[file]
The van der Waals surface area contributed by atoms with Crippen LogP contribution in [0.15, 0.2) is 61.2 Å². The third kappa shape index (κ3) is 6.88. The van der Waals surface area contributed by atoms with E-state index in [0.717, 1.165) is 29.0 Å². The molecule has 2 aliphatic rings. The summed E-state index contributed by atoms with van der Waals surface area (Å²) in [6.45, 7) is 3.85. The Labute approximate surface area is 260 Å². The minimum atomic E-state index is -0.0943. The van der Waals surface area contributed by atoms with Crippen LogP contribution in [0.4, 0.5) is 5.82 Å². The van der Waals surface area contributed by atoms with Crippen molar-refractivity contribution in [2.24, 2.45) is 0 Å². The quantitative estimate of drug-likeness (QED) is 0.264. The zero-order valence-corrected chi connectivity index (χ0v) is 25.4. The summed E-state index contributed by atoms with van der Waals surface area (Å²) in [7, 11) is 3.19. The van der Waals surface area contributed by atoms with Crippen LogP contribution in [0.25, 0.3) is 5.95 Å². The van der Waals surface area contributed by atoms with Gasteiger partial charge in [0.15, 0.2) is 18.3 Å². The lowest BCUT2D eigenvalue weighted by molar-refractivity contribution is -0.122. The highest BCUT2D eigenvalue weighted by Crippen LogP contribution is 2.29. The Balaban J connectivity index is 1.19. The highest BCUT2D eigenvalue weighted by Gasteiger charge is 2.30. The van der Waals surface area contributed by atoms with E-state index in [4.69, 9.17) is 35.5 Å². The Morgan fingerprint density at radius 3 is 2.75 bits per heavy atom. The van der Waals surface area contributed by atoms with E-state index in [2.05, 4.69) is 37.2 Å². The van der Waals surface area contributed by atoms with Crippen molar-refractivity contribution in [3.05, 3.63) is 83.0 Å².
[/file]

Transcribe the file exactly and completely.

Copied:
The van der Waals surface area contributed by atoms with Crippen LogP contribution in [0.15, 0.2) is 61.2 Å². The third kappa shape index (κ3) is 6.88. The van der Waals surface area contributed by atoms with E-state index in [0.717, 1.165) is 29.0 Å². The molecule has 2 aliphatic rings. The summed E-state index contributed by atoms with van der Waals surface area (Å²) in [6.45, 7) is 3.85. The Labute approximate surface area is 260 Å². The minimum atomic E-state index is -0.0943. The van der Waals surface area contributed by atoms with Crippen LogP contribution in [0.4, 0.5) is 5.82 Å². The van der Waals surface area contributed by atoms with Crippen molar-refractivity contribution in [2.24, 2.45) is 0 Å². The quantitative estimate of drug-likeness (QED) is 0.264. The zero-order valence-corrected chi connectivity index (χ0v) is 25.4. The summed E-state index contributed by atoms with van der Waals surface area (Å²) in [7, 11) is 3.19. The van der Waals surface area contributed by atoms with Crippen LogP contribution in [0.25, 0.3) is 5.95 Å². The van der Waals surface area contributed by atoms with Gasteiger partial charge in [0.15, 0.2) is 18.3 Å². The lowest BCUT2D eigenvalue weighted by molar-refractivity contribution is -0.122. The highest BCUT2D eigenvalue weighted by Crippen LogP contribution is 2.29. The Balaban J connectivity index is 1.19. The highest BCUT2D eigenvalue weighted by Gasteiger charge is 2.30. The van der Waals surface area contributed by atoms with E-state index in [4.69, 9.17) is 35.5 Å². The Morgan fingerprint density at radius 3 is 2.75 bits per heavy atom. The van der Waals surface area contributed by atoms with E-state index in [2.05, 4.69) is 37.2 Å². The van der Waals surface area contributed by atoms with Crippen molar-refractivity contribution in [3.05, 3.63) is 83.0 Å².